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Data protection issues, trend toward online backup

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Peter Thompson
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Server backup is among the most burdensome and least attractive of tasks for businesses.  More often than not the IT staff who are hired to manage backups are of a junior level and are anxious to progress through the department to what they consider a more responsible position.

In larger companies, with numerous remote servers, backup responsibilities are often assigned to staff who are not IT experts (office administration staff, for example). In small and medium businesses, backups are often performed at irregular intervals, if at all, and backup tapes are frequently left on-site, drastically reducing the possibility of recovery in the event of any on-site disaster.

Issues with data protection

Historically, a backup refers to the daily copy of a business’s data to a backup tape. Typically, IT staff configure an incremental backup of only the files that have changed or been updated in some way. Usually, these backups are run at night, with a full backup of all data taking place only weekly or even monthly.  Many organisations still operate with this model.

However, due to today’s demanding business requirements, recent technology enhancements and marked cost reductions in hardware, many firms are electing to augment at least a portion of their backups with more advanced techniques.

In recent times the concept of tiered recovery has been emerging. Unlike tiered storage, this recovery model may be used as an add-on. A business can choose to combine many of these methods to achieve the desired level of data protection and recovery features, and to ensure that their risk and continuity requirements are also being met. For example, a business may choose to utilise replication in order to achieve increased data availability by performing nightly backups to a virtual tape library (VTL), but may also use continuous data protection (CDP) throughout the day, making copies of data to a physical tape for offsite vaulting.

The key change for many companies will be deciding how to manage their backup architecture. It is likely that many will start managing backup for recovery and also look to archiving for long-term retention. Copies of the backup data for disaster recovery need only be kept for a few weeks or months. Data that needs to be retained for longer periods should be managed via an archive process, often using a different resource to that of the backup product.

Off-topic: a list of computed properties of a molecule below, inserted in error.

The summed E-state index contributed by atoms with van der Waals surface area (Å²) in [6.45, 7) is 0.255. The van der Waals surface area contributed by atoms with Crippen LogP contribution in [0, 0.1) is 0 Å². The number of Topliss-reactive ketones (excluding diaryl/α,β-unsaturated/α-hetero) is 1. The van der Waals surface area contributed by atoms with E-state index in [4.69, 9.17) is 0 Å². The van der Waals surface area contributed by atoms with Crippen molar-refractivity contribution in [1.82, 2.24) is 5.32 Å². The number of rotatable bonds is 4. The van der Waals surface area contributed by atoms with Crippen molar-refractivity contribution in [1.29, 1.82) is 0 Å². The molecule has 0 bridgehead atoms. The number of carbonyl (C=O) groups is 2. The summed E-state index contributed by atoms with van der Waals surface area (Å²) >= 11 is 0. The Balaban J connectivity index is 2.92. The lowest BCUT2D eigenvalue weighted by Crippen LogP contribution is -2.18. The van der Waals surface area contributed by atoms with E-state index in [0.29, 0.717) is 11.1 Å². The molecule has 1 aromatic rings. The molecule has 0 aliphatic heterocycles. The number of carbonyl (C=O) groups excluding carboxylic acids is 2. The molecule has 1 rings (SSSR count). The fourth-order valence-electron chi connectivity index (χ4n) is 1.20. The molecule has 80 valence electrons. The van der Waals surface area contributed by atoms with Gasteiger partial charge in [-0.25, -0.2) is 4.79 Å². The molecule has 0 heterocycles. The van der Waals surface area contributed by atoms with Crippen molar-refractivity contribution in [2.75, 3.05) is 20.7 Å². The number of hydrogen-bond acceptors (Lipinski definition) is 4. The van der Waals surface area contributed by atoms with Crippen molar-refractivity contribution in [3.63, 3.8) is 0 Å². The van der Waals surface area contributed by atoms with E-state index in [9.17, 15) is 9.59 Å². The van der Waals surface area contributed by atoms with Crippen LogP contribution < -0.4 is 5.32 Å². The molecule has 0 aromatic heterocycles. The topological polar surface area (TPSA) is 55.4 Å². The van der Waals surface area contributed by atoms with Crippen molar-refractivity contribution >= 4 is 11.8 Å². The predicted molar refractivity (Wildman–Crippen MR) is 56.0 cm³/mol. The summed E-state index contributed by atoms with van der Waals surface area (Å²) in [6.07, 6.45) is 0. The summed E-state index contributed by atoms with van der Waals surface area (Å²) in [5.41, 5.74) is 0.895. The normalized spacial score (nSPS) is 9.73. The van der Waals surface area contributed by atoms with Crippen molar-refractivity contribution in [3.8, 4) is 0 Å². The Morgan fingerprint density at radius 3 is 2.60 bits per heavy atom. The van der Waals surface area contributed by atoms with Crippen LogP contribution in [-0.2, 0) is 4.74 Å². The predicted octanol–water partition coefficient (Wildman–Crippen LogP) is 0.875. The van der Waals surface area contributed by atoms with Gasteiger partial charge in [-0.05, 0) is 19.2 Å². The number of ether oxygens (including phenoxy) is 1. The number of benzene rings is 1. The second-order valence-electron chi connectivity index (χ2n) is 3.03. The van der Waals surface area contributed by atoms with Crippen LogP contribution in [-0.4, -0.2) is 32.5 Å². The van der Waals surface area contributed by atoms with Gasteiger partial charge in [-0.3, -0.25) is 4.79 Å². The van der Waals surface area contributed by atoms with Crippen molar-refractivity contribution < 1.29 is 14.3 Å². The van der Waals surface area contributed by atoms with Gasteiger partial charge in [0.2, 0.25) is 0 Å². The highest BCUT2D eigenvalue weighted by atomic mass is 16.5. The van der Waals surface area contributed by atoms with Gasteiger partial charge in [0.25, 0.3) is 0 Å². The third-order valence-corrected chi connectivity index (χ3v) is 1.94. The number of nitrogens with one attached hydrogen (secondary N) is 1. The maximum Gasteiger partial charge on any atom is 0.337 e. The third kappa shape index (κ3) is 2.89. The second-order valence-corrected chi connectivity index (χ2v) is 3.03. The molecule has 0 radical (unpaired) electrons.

For some companies, the ideal solution is to use an IT service provider for all, or part of their backup and/or archiving functions. As IT companies are increasingly providing improved recovery services to customers, the need to focus on the outcome from a business and user perspective, rather than just on the internal process, will become increasingly important.

IT organisations will need to improve their recovery time objectives (RTOs) and recovery point objectives (RPOs). The RTO is the amount of time it takes to recover from a given failure scenario. It includes the total elapsed time for all operations that must be completed to make the data usable by the business. The RPO is the maximum tolerable time period in which data might be lost and thereby dictates how much data is lost when a recovery occurs. Traditional nightly backups presume a worst-case scenario of 24 hours’ worth of data loss.

New online options for backups are adding a greater degree of intelligence and flexibility. This offloads some of the processing that the backup server typically handles. New technologies for data reduction and replication, reduced communication costs, and the technology to build large, inexpensive storage environments are making the decision to use an IT service provider more appealing.

Tapes have been the mainstay of corporate data backup and restoration for the past decade. However the tape systems are being challenged to keep up with increasing volumes of data and the growing requirements of data protection. To address these challenges, companies are moving toward an online backup service that saves on IT workload, reduces the risks of data loss, increases the speed of data recovery and offers superior flexibility in data protection.

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About Peter Thompson

Peter Thompson
Peter Thompson founded GCOMM in 1996. He received his Bachelor’s degree in Software Engineering/Information Systems from Griffith University and his MBA from Nyenrode Business Universiteit in Holland. He believes in building great teams of people, both in business and socially.
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